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A Hotbed of Innovation: The Exciting New Initiative at Veterans Affairs

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Image via CURAphotography/Shutterstock.com

In early 2010, Secretary of Veterans Affairs (VA) Erik K. Shinseki launched the VA Innovation Initiative (known as VAi2) to bring fresh thinking to Departmental challenges. VAi2 hit the ground running, sourcing ideas from VA employees, entrepreneurs, and industry and is about to pivot toward a more permanent model of innovation.

Since its founding, we have received over 18,000 ideas from VA employees and nearly 800 from the private sector and academia. The result is a promising portfolio today of more than 120 funded innovations.

By now we’ve created a mechanism that brings private sector competitiveness and agility to public service.

We measure each innovation by the impact it has on access, quality, and satisfaction, while reducing cost. We seek to implement innovations that deliver results and ensure that VA continues to be a responsive organization serving the needs of Veterans well into the future.

The move to transition VAi2 into the VA Center for Innovation (VACI) this year reflects a commitment to fostering a culture of creativity and determination to make life better for our Veterans, their families, and their survivors.  This commitment is rooted in a belief that a large organization benefits from maintaining a disciplined process for tapping the talent and expertise of those on its front lines and outside its walls.

This move also reflects a plan to establish innovation as a core competency throughout the agency.  The new VACI is designed to allow VA to:

Create an enabling environment. This means VA provides the authority, priority, and capability for programs and people to succeed at innovation. Protocols and procedures allow for a dedicated program, for instance, and it features prominently in VA’s strategic and tactical plans. This requires VA to invest resources, including personnel and training dollars, toward this goal. 

Develop mechanisms that create implementable solutions. Programs need to be established to develop and make use of the skills required for innovation, as well as provide a framework for systematic ideation, piloting, measurement, and diffusion of innovation. This results in the organization quickly generating, testing, and preparing ideas for roll-out.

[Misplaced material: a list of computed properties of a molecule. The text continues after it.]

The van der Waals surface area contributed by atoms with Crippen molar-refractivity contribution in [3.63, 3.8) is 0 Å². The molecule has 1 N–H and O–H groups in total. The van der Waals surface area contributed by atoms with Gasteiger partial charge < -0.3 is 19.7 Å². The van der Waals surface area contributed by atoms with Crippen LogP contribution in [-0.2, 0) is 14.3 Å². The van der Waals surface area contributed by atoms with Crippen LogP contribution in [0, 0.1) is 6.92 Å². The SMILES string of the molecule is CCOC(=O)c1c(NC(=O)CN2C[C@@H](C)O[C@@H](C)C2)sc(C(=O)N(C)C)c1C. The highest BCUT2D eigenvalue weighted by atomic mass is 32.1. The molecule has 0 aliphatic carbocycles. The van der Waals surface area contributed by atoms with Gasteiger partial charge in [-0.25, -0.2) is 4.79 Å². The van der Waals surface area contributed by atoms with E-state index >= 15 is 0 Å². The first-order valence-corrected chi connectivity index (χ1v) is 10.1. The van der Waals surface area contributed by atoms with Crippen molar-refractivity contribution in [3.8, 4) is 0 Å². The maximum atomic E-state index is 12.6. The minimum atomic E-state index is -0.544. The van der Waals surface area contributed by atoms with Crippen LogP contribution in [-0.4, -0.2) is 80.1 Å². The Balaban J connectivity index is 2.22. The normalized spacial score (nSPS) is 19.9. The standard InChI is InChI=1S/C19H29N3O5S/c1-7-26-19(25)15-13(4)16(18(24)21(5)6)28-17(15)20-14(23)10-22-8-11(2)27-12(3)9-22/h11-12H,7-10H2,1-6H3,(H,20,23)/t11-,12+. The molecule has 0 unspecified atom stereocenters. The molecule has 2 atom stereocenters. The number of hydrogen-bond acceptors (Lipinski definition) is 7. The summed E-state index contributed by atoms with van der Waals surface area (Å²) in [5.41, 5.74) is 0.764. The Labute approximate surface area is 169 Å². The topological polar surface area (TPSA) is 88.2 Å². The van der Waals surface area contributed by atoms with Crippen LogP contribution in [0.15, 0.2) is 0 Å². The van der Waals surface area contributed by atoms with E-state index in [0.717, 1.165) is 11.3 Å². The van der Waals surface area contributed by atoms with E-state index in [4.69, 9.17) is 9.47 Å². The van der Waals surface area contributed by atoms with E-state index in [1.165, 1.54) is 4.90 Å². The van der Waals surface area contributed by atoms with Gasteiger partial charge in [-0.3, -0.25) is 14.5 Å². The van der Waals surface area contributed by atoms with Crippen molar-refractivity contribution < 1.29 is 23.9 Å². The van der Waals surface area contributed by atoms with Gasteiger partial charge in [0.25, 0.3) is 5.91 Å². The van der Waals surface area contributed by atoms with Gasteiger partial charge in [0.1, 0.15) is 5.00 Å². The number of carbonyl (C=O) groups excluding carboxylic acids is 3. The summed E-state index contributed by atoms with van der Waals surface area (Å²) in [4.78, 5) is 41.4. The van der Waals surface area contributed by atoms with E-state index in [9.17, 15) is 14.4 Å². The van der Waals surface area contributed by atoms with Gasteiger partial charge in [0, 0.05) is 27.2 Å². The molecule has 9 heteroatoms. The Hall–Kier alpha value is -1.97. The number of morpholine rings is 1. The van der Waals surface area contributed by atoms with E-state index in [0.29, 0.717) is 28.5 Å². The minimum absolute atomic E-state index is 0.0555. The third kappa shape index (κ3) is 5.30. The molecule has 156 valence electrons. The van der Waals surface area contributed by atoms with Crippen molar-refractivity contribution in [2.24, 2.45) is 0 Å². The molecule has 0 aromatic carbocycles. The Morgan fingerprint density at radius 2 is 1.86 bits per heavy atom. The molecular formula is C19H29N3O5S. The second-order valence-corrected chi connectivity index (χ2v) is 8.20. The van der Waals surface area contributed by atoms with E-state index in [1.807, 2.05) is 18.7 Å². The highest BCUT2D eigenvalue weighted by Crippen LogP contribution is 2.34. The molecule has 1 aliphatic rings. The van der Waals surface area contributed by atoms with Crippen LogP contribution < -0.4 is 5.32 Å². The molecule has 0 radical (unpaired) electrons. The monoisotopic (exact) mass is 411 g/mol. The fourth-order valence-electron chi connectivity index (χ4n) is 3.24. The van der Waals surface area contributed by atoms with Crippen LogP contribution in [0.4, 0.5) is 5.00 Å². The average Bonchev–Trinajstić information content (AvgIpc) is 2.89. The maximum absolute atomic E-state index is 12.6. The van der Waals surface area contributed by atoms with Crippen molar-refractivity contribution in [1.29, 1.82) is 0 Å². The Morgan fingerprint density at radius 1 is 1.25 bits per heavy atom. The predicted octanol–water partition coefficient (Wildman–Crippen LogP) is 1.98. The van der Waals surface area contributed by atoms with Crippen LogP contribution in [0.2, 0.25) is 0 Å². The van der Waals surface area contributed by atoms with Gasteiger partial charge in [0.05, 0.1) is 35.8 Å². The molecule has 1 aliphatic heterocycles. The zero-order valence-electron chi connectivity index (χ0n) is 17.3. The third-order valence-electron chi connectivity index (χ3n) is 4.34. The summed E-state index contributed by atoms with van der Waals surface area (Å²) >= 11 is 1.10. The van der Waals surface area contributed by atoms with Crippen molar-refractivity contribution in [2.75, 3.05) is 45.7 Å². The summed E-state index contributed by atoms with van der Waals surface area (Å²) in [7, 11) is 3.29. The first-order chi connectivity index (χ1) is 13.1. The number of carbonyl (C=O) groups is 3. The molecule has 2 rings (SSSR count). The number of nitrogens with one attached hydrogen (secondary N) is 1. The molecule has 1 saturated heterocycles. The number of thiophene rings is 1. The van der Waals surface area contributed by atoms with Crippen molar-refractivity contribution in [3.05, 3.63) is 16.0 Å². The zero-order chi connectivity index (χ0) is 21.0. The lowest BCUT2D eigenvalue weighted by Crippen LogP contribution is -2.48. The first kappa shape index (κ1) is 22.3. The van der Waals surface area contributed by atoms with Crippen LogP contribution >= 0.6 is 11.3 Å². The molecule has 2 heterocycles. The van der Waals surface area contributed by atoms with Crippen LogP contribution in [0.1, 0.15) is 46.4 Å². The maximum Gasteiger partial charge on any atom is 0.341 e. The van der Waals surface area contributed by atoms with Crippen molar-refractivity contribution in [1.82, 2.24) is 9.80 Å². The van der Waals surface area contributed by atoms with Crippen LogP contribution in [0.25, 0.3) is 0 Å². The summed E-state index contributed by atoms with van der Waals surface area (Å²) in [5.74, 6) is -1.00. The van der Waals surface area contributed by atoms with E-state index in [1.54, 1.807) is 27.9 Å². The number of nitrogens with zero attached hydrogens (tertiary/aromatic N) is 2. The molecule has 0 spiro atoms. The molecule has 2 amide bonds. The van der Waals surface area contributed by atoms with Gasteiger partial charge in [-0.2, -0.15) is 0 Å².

Deliver real value to VA’s organization and community. The objective is to establish programs that are not innovating for innovation’s sake, but rather producing outputs that are implemented and impactful to VA’s mission.  This results in the organization and community realizing better, faster, or more affordable products and services.

With a couple years under our belt, the VA innovations program has a track record that serves as a foundation on which we will build the new Center.  This new Center’s design reflects influences from innovators at the White House, NASA, Departments of Health and Human Services, Education, State, Defense, and other agencies, as well as private sector trailblazers.

But, as they say, we’re always in beta.  VACI will continue to evolve.  And our hope is that this program pays dividends for Veterans and taxpayers, but also for other government agencies interested in reducing barriers to bringing in new ideas.

In the months and years to come, we will continue to fund innovations, test solutions, and strengthen partnerships with the private sector. Most importantly, we will work to ensure that innovation is part of the culture at VA and that we stay on the cusp of technological, medical, and operational advancements.

The VA Center for Innovation delivers on a commitment to finding and fostering the very best solutions for our Veterans.  Keep an eye out for VACI announcements this fall.

(Image via CURAphotography/Shutterstock.com)

Jonah J. Czerwinski is founding director of the VA Center for Innovation and has served as an advisor to the Secretary of Veterans Affairs since 2009. Prior to joining VA, Jonah was Managing Consultant at IBM Global Business Services and was a Senior Fellow in IBM's Global Leadership Initiative. From 2001-2006, Jonah served as Director of Homeland Security Projects at the Center for the Study of the Presidency. He was appointed Senior Fellow at the Homeland Security Policy Institute of the George Washington University and Director on the Board of the Partnership for a Secure America.

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